The result was a highly agile production system that allowed Toyota to quickly respond to changing customer needs and market conditions. By only producing what customers ordered, each step in the fabrication process was directly triggered by the previous one, starting with the customer’s order. In addition to cutting inventory costs, this approach also prevented overcapacity, freeing up capital for other uses. Toyota’s production system has remained the gold standard to this day.

The Toyota Production System & inspired others

The success of the Toyota Production System spawned a whole host of tools and methods that together formed a business model that has served as an inspiration for many companies. The model has been copied by firms such as Bosch (which refers to it as the “Bosch Production System,” or BPS) and adapted by others, such as BMW for its premium models.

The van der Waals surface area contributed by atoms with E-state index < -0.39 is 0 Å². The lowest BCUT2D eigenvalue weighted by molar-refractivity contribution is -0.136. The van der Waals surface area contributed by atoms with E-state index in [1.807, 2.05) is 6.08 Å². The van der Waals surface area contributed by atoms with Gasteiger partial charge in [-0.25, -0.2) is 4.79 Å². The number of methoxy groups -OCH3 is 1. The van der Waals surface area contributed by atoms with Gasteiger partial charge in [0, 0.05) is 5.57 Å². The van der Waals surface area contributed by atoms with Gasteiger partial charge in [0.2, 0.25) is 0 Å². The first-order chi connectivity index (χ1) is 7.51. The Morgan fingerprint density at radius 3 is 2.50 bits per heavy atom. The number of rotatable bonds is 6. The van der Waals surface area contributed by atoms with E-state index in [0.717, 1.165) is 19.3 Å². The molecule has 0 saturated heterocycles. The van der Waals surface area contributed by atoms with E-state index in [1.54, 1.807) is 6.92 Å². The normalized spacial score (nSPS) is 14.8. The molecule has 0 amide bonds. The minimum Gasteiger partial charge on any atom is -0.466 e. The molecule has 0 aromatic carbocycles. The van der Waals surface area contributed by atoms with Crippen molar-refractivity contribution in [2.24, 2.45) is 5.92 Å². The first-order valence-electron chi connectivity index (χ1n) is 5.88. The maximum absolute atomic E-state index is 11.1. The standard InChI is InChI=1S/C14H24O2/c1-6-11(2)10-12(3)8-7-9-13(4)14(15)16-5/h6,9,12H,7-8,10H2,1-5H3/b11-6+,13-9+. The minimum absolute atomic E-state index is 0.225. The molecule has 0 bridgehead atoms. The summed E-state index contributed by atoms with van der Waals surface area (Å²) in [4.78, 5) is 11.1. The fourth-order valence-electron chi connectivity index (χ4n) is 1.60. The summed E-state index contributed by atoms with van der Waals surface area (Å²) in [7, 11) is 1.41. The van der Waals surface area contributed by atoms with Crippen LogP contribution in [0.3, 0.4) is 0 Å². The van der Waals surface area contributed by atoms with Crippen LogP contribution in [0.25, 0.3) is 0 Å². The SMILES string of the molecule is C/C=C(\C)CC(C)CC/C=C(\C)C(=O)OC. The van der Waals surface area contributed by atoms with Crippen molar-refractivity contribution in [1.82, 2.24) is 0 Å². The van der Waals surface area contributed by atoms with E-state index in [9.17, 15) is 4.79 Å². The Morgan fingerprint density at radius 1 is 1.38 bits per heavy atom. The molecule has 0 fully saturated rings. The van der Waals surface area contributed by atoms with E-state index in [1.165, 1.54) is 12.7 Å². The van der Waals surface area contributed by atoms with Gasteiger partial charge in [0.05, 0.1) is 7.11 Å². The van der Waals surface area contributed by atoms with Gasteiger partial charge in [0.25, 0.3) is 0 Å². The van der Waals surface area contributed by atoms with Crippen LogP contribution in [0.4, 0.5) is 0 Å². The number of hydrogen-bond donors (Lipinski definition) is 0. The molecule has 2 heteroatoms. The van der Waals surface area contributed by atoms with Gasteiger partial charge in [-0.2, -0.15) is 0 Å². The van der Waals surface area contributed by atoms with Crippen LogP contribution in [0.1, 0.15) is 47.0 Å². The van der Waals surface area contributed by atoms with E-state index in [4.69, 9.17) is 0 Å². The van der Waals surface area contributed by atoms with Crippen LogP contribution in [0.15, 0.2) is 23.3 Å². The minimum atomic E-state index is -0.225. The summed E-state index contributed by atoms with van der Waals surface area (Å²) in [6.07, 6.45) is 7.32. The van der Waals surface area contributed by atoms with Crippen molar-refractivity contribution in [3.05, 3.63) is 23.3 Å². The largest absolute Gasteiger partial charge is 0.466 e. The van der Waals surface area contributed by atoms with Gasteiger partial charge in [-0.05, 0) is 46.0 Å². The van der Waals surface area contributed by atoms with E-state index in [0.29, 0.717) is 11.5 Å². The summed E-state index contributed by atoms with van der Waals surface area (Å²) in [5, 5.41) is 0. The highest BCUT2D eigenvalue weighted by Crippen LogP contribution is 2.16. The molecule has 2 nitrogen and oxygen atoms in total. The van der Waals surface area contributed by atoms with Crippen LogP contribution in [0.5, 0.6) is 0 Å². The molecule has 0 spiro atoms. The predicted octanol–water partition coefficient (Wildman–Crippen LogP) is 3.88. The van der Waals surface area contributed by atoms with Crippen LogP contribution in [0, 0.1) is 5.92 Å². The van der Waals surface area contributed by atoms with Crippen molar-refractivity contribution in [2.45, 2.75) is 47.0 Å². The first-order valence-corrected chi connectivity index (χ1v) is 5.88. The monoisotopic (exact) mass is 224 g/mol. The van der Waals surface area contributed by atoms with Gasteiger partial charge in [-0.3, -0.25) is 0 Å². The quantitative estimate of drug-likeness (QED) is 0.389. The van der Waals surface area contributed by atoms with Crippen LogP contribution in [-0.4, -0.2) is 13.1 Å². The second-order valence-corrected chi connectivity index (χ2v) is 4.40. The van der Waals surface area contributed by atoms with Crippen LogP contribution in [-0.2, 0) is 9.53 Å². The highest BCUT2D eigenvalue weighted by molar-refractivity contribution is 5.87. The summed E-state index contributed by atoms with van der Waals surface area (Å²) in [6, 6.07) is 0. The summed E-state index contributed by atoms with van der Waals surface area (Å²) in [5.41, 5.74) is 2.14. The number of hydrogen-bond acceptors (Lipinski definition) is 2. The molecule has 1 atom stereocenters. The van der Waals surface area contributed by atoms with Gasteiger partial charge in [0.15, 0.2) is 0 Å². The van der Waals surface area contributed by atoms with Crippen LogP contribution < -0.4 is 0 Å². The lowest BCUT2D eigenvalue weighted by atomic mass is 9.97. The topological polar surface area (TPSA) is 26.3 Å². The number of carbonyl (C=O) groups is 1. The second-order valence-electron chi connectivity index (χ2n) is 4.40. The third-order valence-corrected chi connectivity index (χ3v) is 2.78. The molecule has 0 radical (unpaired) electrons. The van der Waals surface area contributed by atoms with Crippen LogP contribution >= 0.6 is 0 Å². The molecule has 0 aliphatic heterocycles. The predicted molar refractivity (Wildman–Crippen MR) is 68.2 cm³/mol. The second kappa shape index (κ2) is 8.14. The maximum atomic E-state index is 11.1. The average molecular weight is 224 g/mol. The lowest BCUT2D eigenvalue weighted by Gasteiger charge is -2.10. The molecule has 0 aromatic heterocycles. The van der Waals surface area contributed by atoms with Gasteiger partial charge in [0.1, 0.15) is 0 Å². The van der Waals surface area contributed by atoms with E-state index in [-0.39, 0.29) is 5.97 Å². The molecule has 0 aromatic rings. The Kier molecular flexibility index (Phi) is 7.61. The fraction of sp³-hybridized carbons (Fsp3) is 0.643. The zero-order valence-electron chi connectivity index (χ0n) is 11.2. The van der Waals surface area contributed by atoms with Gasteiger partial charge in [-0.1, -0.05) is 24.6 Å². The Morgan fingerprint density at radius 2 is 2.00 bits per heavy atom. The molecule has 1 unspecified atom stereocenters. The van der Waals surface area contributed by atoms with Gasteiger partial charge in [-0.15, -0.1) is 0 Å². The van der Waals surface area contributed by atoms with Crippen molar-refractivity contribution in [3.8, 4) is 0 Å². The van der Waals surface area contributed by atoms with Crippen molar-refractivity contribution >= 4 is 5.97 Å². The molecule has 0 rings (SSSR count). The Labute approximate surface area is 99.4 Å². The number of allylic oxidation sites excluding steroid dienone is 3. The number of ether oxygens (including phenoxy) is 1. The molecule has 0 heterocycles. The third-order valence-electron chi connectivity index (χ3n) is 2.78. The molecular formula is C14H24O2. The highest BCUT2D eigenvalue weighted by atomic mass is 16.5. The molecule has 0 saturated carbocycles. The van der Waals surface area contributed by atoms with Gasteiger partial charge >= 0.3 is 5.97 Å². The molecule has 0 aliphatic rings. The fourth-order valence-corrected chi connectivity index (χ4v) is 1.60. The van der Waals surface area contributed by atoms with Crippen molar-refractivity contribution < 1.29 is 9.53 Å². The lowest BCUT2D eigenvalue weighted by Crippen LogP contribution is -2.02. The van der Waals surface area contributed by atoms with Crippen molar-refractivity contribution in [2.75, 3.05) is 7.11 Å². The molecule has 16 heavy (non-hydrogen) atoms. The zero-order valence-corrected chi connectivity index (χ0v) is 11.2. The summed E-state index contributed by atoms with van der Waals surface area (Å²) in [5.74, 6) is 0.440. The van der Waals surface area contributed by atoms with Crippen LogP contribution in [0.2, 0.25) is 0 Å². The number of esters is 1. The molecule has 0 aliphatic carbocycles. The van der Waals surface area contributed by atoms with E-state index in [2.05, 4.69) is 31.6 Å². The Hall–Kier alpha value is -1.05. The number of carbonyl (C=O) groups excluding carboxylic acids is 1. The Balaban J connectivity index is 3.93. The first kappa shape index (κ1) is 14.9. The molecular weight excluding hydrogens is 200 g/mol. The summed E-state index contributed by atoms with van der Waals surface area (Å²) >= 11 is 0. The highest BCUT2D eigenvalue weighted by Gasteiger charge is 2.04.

Applying the From Push to Pull business model

The “From Push to Pull” business model aims to shake up your entire value chain, helping you to eliminate waste and embrace a customer-centric approach that can be applied in any industry. For manufacturers dealing with limited product variety, steady consumption levels, and high inventory costs, the greatest potential for improvement lies at the front end of the value chain, in production and logistics.



Pioneered the personal computer industry by allowing customers to configure and purchase their PC online with three- day delivery.


With a short cycle time from idea to produced item, Zara updates collections frequently and stocks very little.